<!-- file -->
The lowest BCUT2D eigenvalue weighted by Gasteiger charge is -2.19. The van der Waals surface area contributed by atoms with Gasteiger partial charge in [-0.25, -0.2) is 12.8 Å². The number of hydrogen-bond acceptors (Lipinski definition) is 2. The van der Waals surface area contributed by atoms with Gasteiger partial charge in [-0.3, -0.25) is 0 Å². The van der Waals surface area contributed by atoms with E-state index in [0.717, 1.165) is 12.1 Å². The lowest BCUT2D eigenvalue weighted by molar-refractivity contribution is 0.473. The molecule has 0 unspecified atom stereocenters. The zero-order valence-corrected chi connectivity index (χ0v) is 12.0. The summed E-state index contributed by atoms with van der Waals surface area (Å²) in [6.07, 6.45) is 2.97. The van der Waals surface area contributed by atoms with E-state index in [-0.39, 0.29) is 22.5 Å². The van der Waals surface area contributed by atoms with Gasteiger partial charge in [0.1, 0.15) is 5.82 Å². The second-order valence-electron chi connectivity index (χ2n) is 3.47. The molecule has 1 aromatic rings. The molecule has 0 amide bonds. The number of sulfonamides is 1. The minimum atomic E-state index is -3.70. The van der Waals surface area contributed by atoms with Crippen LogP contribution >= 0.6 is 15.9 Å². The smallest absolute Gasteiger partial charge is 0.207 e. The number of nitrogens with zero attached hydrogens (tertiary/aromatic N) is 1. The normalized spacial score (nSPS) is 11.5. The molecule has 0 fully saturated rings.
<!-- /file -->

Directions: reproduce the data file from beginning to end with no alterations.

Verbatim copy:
The lowest BCUT2D eigenvalue weighted by Gasteiger charge is -2.19. The van der Waals surface area contributed by atoms with Gasteiger partial charge in [-0.25, -0.2) is 12.8 Å². The number of hydrogen-bond acceptors (Lipinski definition) is 2. The van der Waals surface area contributed by atoms with Gasteiger partial charge in [-0.3, -0.25) is 0 Å². The van der Waals surface area contributed by atoms with E-state index in [0.717, 1.165) is 12.1 Å². The lowest BCUT2D eigenvalue weighted by molar-refractivity contribution is 0.473. The molecule has 0 unspecified atom stereocenters. The zero-order valence-corrected chi connectivity index (χ0v) is 12.0. The summed E-state index contributed by atoms with van der Waals surface area (Å²) in [6.07, 6.45) is 2.97. The van der Waals surface area contributed by atoms with E-state index in [-0.39, 0.29) is 22.5 Å². The van der Waals surface area contributed by atoms with Gasteiger partial charge in [0.1, 0.15) is 5.82 Å². The second-order valence-electron chi connectivity index (χ2n) is 3.47. The molecule has 1 aromatic rings. The molecule has 0 amide bonds. The number of sulfonamides is 1. The minimum atomic E-state index is -3.70. The van der Waals surface area contributed by atoms with Crippen LogP contribution >= 0.6 is 15.9 Å². The smallest absolute Gasteiger partial charge is 0.207 e. The number of nitrogens with zero attached hydrogens (tertiary/aromatic N) is 1. The normalized spacial score (nSPS) is 11.5. The molecule has 0 fully saturated rings.